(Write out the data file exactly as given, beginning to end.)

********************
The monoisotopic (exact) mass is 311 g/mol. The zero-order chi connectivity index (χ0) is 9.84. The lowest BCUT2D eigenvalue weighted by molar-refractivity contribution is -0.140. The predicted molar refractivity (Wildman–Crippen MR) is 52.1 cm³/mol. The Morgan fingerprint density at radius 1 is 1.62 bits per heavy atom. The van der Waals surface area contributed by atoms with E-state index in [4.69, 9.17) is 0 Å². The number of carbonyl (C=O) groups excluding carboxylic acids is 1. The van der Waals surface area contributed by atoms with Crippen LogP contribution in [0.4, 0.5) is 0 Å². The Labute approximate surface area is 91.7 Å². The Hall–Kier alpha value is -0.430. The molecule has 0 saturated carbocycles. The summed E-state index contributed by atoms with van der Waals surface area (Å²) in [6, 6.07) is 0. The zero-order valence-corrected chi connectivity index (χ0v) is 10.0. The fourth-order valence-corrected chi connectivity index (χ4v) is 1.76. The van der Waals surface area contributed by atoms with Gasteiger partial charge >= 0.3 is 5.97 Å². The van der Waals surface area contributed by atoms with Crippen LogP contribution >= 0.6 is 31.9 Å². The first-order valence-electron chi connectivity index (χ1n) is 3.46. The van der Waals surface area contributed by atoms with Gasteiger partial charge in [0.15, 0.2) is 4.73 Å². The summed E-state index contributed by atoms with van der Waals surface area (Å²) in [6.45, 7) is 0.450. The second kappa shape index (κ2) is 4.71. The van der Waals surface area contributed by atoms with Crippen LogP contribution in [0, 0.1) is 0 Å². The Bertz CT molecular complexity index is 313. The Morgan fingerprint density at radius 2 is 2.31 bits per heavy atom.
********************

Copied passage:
The monoisotopic (exact) mass is 311 g/mol. The zero-order chi connectivity index (χ0) is 9.84. The lowest BCUT2D eigenvalue weighted by molar-refractivity contribution is -0.140. The predicted molar refractivity (Wildman–Crippen MR) is 52.1 cm³/mol. The Morgan fingerprint density at radius 1 is 1.62 bits per heavy atom. The van der Waals surface area contributed by atoms with E-state index in [4.69, 9.17) is 0 Å². The number of carbonyl (C=O) groups excluding carboxylic acids is 1. The van der Waals surface area contributed by atoms with Crippen LogP contribution in [0.4, 0.5) is 0 Å². The Labute approximate surface area is 91.7 Å². The Hall–Kier alpha value is -0.430. The molecule has 0 saturated carbocycles. The summed E-state index contributed by atoms with van der Waals surface area (Å²) in [6, 6.07) is 0. The zero-order valence-corrected chi connectivity index (χ0v) is 10.0. The fourth-order valence-corrected chi connectivity index (χ4v) is 1.76. The van der Waals surface area contributed by atoms with Gasteiger partial charge >= 0.3 is 5.97 Å². The van der Waals surface area contributed by atoms with Crippen LogP contribution >= 0.6 is 31.9 Å². The first-order valence-electron chi connectivity index (χ1n) is 3.46. The van der Waals surface area contributed by atoms with Gasteiger partial charge in [0.15, 0.2) is 4.73 Å². The summed E-state index contributed by atoms with van der Waals surface area (Å²) in [6.45, 7) is 0.450. The second kappa shape index (κ2) is 4.71. The van der Waals surface area contributed by atoms with Crippen LogP contribution in [0, 0.1) is 0 Å². The Bertz CT molecular complexity index is 313. The Morgan fingerprint density at radius 2 is 2.31 bits per heavy atom.